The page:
In the fiber optic connector ferrule made by this method, the coating-accommodating portion can maintain the axis of the optical fiber substantially straight to the front end in the respective fiber-arranging hole. This fiber optic connector ferrule securely holds the optical fibers at the portion that are likely to bend, i.e., the area ranging from the front end of the coated portion to the end of the optical fibers.

Also, since the proximal end side of the mold pin is formed as the prismatic portion, it is advantageous in that no burrs would occur on the insertion side of the coating-accommodating portion in the accomplished fiber optic connector ferrule, whereby the optical fiber can be prevented from being damaged by burrs, and that the positioning of the optical fibers in the optical axis direction can be achieved without being prevented by burrs. Conventionally, since the mold pin 101 (see FIG. 12) having a circular cross section has been used, there have been cases where a resin immerses into the V-shaped groove 114. Such immersing resin forms burrs on the insertion side of the groove portion 122.

At least one side edge of the prismatic portion may be chamfered along the lengthwise direction of the mold pin, and this chamfered portion is disposed, when the mold pins are arranged within the mold, at a part forming the coating-accommodating portion. As a consequence, in the molded fiber optic connector ferrule, the coating-accommodating portion is provided with a guiding projection for guiding the optical fiber to be inserted into the fiber-arranging hole. As a result, a workability of attaching the optical fiber ribbon to the fiber optic connector ferrule will be improved.

It is preferred that a tapered portion whose outside diameter gradually expands in a direction away from the columnar portion is disposed between the columnar portion and the prismatic portion. This tapered portion forms a fiber-guiding portion, at the insertion-side end portion of the fiber-arranging hole in the fiber optic connector ferrule, for guiding the optical fiber to be inserted into the fiber-arranging hole. As a result, when the optical fiber is to be attached to the fiber optic connector ferrule, the optical fiber can be smoothly inserted into the fiber-arranging hole without being damaged. When the tapered portion is used together with the above-mentioned chamfered portion forming the guiding projection, the operation of attaching the optical fiber to the fiber optic connector ferrule can further be smoothed.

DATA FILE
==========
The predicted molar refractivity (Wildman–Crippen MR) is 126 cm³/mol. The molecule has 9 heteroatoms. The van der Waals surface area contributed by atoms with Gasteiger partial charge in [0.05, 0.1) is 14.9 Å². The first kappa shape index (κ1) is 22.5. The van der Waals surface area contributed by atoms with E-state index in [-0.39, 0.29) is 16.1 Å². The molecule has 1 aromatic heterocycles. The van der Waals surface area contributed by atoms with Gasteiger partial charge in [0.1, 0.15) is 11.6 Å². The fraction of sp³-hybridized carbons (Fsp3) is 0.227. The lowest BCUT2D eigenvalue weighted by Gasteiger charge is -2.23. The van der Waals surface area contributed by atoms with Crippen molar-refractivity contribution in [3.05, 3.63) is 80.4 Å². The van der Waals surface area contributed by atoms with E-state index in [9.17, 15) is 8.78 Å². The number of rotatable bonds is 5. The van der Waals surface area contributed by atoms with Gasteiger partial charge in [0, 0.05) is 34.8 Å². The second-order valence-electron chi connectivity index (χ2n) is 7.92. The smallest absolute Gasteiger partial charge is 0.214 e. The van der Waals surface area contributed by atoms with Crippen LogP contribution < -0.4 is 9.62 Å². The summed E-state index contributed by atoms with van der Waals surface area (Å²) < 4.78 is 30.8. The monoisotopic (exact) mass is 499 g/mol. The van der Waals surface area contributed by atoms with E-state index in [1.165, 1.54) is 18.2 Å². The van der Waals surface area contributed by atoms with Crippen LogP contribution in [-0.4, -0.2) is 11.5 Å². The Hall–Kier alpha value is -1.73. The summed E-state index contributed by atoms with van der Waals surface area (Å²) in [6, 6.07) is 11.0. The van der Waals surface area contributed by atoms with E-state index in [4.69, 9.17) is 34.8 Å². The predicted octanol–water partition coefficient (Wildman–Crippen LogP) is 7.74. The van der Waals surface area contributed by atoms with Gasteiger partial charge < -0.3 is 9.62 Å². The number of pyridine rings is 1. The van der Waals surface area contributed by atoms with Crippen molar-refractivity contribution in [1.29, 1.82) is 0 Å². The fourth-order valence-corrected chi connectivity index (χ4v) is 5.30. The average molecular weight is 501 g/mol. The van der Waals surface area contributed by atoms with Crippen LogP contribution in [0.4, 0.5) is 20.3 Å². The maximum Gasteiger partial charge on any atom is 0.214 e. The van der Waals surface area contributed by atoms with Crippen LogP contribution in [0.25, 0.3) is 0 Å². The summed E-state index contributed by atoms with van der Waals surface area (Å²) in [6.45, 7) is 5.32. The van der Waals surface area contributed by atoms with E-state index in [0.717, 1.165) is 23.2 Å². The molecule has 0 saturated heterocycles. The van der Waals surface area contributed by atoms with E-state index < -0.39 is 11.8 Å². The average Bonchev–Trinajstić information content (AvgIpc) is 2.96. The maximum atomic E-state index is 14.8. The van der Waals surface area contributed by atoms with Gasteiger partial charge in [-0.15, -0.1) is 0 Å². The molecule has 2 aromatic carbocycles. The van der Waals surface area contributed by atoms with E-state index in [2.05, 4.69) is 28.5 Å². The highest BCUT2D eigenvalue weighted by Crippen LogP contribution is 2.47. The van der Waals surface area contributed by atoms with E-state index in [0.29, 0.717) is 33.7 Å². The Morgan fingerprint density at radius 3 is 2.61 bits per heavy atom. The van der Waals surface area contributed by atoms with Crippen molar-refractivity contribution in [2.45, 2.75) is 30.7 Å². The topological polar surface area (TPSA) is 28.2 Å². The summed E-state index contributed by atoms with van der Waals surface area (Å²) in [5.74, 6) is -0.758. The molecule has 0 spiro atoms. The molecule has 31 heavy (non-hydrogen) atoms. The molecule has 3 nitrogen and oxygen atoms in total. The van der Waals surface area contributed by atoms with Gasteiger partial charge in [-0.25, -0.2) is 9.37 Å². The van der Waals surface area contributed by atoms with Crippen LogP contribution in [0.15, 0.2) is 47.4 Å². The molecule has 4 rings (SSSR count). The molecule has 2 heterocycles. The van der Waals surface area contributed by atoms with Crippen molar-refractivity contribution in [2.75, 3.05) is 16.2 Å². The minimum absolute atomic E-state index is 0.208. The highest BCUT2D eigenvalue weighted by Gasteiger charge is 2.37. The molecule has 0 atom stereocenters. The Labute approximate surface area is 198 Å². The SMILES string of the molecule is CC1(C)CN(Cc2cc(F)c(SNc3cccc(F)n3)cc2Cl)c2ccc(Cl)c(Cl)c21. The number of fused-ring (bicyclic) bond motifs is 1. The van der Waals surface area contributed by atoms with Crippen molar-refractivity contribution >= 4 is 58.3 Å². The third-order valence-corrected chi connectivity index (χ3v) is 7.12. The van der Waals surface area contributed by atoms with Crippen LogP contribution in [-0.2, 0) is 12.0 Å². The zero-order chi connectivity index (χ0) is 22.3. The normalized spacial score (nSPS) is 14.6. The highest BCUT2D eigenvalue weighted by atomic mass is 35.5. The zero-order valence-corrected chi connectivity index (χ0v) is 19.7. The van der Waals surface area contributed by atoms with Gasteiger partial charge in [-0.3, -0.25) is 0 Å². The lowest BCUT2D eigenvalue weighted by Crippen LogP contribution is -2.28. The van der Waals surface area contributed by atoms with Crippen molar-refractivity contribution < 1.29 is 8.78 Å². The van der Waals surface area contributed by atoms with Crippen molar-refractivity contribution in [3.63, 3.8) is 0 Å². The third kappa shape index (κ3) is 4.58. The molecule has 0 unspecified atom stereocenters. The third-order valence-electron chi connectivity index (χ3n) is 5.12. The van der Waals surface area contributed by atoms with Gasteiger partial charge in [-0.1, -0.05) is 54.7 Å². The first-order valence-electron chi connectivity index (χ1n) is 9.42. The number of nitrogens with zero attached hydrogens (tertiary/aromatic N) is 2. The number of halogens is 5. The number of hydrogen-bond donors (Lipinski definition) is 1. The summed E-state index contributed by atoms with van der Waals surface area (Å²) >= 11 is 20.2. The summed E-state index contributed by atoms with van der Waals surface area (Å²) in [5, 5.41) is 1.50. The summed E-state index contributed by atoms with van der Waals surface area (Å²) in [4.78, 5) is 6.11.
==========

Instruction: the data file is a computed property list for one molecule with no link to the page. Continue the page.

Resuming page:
The upper or lower side part of the prismatic portion may be provided with a predetermined notch, which is used for positioning and arranging each mold pin at a predetermined position within the mold, since all mold pins can accurately be arranged thereby.

The present invention will be more fully understood from the detailed description given hereinbelow and the accompanying drawings, which are given by way of illustration only and are not to be considered as limiting the present invention.

Further scope of applicability of the present invention will become apparent from the detailed description given hereinafter. However, it should be understood that the detailed description and specific examples, while indicating preferred embodiments of the invention, are given by way of illustration only, since various changes and modifications within the spirit and scope of the invention will be apparent to those skilled in the art from this detailed description.

BRIEF DESCRIPTION OF THE DRAWINGS

FIG. 1 is a perspective view showing the configuration of a first embodiment of the fiber optic connector ferrule in accordance with the present invention;

FIG. 2 is an exploded perspective view of a mold used for manufacturing the connector ferrule of FIG. 1;

FIGS. 3 and 4 are side and sectional views showing a mold pin used in the mold of FIG. 2, respectively;

FIG. 5 is a sectional view showing the state where an optical fiber ribbon is attached to the connector ferrule of FIG. 1;

FIG. 6 is a perspective view showing a second embodiment of the connector ferrule in accordance with the present invention;

FIGS. 7 and 8 are side and sectional views showing a mold pin used for preparing the connector ferrule of FIG. 6, respectively;

FIGS. 9 and 10 are side and sectional views showing another type mold pin;

FIg. 11 is a perspective view showing the configuration of a conventional fiber optic connector ferrule;

FIG. 12 is a perspective view showing a mold pin used for making the connector ferrule of FIG. 11; and

FIGS. 13 and 14 are sectional views showing respective states where an optical fiber ribbon is attached to the conventional fiber optic connector ferrule.

DESCRIPTION OF THE PREFERRED EMBODIMENTS